I just came across the fc command which lets you edit the previous command and issue it afterwards.

It has its own FCEDIT environment variable for setting its editor, and a man page in POSIX Programmer's Manual (1p).

It creates a file in /tmp directory and executes the contents if the file is saved (:wq in vim).

Apart from that, it can number and list fc -l previously executed commands to choose from.

So it's really nice and handy command to know.

The question is what does its name really mean; how to associate the command with its function in mind?

"First-class"? or maybe even just as "Function" (what came to my mind after composing the previous sentence)?

The manual refers to it simply as "the fc utility".

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    Thanks for asking this; I have wondered for a long time what the mechanism that pressing ^X,^E used to perform that function. – DopeGhoti Jun 15 '17 at 20:56
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    See also Export Command History into a Shell Script. – Stephen Kitt Jun 15 '17 at 21:36
  • Theres a lot of cool history expansions you can do as well... !! is the previous command, !-2 is the command before that, !-3 to !-N etc. Then !:1 gives you the first argument from the previous command, !:2, the second argument, !* all the arguments, ^command1^command2 execute last command1 replacing instance of command1 with command2, etc. – Charles Addis Jul 27 '17 at 7:32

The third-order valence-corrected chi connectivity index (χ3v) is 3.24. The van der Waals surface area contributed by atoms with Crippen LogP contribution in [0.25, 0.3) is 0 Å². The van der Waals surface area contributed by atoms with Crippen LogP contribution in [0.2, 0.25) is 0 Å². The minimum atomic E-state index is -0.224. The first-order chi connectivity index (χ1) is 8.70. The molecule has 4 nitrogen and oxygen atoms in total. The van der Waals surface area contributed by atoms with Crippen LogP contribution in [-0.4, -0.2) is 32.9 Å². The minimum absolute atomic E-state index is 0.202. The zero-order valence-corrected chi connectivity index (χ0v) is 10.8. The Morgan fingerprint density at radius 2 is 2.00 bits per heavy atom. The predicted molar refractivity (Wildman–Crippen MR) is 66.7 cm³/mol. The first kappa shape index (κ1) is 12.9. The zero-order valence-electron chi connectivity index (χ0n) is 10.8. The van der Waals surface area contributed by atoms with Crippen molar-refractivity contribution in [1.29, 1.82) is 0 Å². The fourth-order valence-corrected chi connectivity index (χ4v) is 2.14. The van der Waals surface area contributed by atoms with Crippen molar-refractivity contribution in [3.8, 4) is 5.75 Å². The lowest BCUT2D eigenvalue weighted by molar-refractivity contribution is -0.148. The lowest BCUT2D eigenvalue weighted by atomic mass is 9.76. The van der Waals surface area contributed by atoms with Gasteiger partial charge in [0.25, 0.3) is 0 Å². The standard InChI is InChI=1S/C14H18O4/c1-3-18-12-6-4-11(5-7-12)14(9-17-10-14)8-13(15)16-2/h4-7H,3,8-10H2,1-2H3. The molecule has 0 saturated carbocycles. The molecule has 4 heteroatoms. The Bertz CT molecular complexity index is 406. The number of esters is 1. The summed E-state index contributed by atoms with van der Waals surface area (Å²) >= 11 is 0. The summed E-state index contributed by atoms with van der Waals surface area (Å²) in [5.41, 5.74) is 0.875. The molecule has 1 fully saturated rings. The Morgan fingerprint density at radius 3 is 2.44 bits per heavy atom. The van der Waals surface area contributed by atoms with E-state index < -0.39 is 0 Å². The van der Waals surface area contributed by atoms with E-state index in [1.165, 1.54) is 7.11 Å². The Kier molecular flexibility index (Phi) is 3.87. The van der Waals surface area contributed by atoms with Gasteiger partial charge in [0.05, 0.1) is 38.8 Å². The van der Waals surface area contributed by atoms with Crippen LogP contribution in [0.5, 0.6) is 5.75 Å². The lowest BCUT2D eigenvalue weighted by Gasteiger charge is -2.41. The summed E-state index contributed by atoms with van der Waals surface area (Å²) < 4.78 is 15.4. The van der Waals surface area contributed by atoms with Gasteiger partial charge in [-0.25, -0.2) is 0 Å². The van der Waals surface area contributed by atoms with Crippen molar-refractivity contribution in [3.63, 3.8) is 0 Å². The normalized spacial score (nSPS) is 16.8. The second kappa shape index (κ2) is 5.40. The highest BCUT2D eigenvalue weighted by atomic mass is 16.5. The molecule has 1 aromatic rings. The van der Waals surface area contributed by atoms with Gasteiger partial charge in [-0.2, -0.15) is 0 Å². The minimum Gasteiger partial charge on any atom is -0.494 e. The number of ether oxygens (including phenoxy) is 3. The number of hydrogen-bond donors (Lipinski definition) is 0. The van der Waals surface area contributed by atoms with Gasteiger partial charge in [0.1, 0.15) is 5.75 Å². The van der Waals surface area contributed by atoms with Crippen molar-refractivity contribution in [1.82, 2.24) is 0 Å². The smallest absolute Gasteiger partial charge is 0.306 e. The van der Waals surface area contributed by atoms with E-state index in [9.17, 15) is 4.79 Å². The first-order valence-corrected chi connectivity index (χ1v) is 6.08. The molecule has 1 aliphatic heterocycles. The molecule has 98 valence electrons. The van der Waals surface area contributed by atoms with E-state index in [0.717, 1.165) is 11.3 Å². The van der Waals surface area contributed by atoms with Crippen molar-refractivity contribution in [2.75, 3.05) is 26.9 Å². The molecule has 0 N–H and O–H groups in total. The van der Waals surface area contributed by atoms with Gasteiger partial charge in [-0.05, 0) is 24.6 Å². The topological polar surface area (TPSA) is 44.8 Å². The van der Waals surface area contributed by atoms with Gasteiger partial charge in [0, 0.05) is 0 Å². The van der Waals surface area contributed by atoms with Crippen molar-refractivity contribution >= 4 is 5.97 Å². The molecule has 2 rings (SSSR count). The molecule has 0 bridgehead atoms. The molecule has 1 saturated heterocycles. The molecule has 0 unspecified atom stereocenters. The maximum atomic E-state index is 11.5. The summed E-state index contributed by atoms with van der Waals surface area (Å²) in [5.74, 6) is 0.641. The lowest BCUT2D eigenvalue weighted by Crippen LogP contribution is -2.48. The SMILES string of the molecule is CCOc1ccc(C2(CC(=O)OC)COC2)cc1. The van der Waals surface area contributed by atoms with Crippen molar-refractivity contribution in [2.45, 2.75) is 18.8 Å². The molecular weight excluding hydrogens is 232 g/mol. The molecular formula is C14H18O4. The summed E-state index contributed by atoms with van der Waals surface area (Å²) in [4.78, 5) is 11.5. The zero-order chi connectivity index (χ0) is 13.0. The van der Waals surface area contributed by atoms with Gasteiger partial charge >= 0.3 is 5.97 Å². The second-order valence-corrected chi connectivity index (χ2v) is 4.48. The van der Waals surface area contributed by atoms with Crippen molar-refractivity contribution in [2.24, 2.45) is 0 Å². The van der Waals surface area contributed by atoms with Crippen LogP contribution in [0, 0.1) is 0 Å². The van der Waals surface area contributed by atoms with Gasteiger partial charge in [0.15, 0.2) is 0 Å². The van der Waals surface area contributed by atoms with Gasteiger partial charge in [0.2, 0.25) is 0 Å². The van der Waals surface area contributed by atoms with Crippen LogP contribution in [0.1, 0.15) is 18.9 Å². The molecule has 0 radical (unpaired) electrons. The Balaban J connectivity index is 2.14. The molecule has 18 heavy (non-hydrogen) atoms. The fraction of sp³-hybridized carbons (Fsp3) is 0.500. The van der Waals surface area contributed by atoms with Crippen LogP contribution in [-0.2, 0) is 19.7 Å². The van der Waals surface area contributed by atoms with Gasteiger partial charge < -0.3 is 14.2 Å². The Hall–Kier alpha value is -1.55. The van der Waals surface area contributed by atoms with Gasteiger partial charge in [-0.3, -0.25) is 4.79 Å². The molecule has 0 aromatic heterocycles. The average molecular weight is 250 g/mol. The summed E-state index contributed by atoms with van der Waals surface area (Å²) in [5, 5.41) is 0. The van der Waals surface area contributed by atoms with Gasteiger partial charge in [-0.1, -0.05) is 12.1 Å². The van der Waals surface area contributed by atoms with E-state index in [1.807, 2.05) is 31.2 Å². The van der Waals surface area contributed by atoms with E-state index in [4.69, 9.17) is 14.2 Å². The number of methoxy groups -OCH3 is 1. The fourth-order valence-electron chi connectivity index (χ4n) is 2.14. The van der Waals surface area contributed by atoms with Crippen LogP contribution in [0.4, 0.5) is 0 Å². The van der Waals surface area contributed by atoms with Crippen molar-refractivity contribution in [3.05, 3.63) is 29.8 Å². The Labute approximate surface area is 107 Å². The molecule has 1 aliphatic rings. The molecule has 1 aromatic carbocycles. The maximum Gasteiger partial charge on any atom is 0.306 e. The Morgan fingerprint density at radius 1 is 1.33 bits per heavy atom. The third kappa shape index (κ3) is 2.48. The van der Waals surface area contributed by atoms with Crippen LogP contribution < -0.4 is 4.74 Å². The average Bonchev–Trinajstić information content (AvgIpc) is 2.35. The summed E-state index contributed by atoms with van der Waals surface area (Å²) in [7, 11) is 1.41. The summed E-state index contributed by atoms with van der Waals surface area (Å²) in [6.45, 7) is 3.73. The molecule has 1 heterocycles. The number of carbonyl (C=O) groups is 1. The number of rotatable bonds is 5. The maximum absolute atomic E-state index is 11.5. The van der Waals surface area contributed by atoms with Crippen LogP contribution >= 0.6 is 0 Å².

• there's also a similar third-pary command with predictive improvements. – user86041 Sep 16 '17 at 13:36

Although the zshbuiltins(1) man page does not indicate it, the fc command is pretty much the same as its bash counterpart. Simply (F)ix (C)ommand.

  • Thank. It makes sense and sounds perfect. I switched to bash issuing help fc (help being a utility for shell built-ins) but the output doesn't note that too, and neither whatis fc. – user86041 Jun 15 '17 at 21:11
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    You could try man bash or man builtins. Or view linux.die.net/man/1/bash. – Deathgrip Jun 15 '17 at 21:14
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    fc is a POSIX command,which originated in ksh AFAIK (already there in ksh86, already called fix command back then). zsh has had it since the first release in 1990. I don't know about bash. bash 1.05 didn't have it. – Stéphane Chazelas Jun 15 '17 at 21:16
  • Great! I had to confirm that :P – user86041 Jun 15 '17 at 21:16

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